We all know about the many health benefits of sport, but we are also aware that sport – and especially high-level sport - has an inherited risk of injury. Protecting the health of the athletes has been the IOC’s number one priority for a long time
(PRWEB) May 31, 2012
This week 140 experts from 28 countries will gather in Oslo, Norway, to discuss challenges related to their work with high-level athletes in a team sports setting. With less than two months to go until the London 2012 Olympic Games, the 4th IOC Advanced Team Physician Course offers the opportunity to address controversial topics where agreement may not exist and to present new evidence on diagnosis and treatment.
Over three days, 25 experienced speakers will talk about topics ranging from “Working as a team physician – challenges and strategies” to “The underperforming athlete: causes and management” and special injury patterns. The programme has been developed further since previous editions, featuring pre-prepared clinical cases to foster interactivity and participation.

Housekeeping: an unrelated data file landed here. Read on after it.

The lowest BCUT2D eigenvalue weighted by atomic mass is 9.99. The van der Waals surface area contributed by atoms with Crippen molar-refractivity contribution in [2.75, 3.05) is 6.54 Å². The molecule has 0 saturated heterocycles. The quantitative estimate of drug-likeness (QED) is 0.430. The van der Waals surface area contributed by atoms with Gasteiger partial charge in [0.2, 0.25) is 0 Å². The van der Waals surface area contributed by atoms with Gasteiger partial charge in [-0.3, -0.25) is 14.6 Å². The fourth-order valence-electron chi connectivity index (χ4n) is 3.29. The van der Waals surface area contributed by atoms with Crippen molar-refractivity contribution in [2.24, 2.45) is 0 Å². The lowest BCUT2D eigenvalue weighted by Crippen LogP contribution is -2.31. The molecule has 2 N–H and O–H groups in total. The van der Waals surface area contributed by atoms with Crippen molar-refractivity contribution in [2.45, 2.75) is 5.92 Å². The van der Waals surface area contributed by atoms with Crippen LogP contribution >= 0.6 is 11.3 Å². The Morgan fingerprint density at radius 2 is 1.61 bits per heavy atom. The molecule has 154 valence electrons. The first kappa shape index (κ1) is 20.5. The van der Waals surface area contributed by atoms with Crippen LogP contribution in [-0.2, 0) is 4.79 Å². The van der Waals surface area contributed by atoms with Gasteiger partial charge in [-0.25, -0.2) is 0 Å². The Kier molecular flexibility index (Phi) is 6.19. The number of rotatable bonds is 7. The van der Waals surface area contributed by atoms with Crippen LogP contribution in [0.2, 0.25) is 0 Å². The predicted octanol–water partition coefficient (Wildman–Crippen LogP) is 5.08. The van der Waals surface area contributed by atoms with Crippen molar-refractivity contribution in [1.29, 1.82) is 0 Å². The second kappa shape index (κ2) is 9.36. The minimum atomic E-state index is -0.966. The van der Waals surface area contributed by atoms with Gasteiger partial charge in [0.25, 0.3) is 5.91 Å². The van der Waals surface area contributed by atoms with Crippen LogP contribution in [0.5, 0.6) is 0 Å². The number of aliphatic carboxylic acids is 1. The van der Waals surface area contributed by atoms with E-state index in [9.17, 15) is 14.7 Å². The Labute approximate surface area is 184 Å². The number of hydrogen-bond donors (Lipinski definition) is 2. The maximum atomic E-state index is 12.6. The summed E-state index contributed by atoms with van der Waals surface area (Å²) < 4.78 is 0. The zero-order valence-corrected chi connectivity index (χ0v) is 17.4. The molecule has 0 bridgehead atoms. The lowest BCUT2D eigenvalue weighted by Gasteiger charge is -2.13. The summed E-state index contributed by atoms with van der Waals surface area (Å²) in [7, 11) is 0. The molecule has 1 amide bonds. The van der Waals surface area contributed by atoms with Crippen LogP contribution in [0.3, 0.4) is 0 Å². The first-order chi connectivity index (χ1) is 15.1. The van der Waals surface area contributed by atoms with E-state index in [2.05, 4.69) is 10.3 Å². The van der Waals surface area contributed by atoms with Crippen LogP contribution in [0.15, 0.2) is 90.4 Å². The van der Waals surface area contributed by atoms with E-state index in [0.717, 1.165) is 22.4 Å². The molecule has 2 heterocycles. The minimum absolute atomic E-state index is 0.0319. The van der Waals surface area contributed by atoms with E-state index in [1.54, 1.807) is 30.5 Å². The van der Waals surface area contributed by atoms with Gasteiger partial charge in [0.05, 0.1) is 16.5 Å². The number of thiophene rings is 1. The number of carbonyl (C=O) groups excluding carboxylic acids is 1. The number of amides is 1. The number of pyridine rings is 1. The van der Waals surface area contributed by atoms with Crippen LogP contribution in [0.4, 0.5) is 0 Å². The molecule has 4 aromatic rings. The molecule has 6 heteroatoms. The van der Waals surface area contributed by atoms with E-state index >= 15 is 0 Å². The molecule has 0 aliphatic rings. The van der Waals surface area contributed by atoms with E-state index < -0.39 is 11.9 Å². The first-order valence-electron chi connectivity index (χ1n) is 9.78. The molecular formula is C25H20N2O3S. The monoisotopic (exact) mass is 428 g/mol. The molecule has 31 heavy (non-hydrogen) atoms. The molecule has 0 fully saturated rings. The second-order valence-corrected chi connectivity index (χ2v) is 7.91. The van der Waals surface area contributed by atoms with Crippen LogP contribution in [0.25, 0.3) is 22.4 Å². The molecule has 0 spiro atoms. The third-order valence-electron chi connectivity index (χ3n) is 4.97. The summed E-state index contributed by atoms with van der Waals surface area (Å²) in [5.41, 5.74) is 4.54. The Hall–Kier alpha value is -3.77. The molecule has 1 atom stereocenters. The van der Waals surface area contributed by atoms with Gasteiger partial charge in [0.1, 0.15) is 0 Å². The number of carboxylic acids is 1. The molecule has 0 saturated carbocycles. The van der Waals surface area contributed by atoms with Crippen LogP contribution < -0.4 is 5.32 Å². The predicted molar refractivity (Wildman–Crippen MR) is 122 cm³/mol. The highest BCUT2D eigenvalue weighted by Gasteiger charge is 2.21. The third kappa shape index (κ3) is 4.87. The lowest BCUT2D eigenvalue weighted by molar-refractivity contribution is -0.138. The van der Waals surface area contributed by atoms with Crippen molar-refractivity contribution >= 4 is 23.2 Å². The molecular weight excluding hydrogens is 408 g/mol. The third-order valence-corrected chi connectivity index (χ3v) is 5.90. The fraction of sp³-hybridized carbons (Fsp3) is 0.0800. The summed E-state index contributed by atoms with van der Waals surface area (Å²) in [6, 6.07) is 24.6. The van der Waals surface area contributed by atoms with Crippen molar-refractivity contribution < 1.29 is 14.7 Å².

The course has been jointly organised by the International Olympic Committee (IOC) and the Oslo Sports Trauma Research Center and Olympiatoppen.
Lars Engebretsen, consultant to the IOC’s Medical and Scientific Department and member of the Programme Committee, said: “We all know about the many health benefits of sport, but we are also aware that sport – and especially high-level sport - has an inherited risk of injury. Protecting the health of the athletes has been the IOC’s number one priority for a long time. By gathering together team physicians and experts in this field, we want to enable an exchange of expertise that should ideally result in optimal treatment of injuries with high-level athletes, a reduced risk and an increased prevention.”
Dr Frederik S. Bendiksen, Chairman of the Organising Committee, said: “The aim is that the experienced delegates leave the 4th IOC Advanced Team Physician Course better prepared to deal with challenging injuries, helping our athletes to improve their ultimate outcome when injured”.
For more information, please contact the IOC Media Relations Team.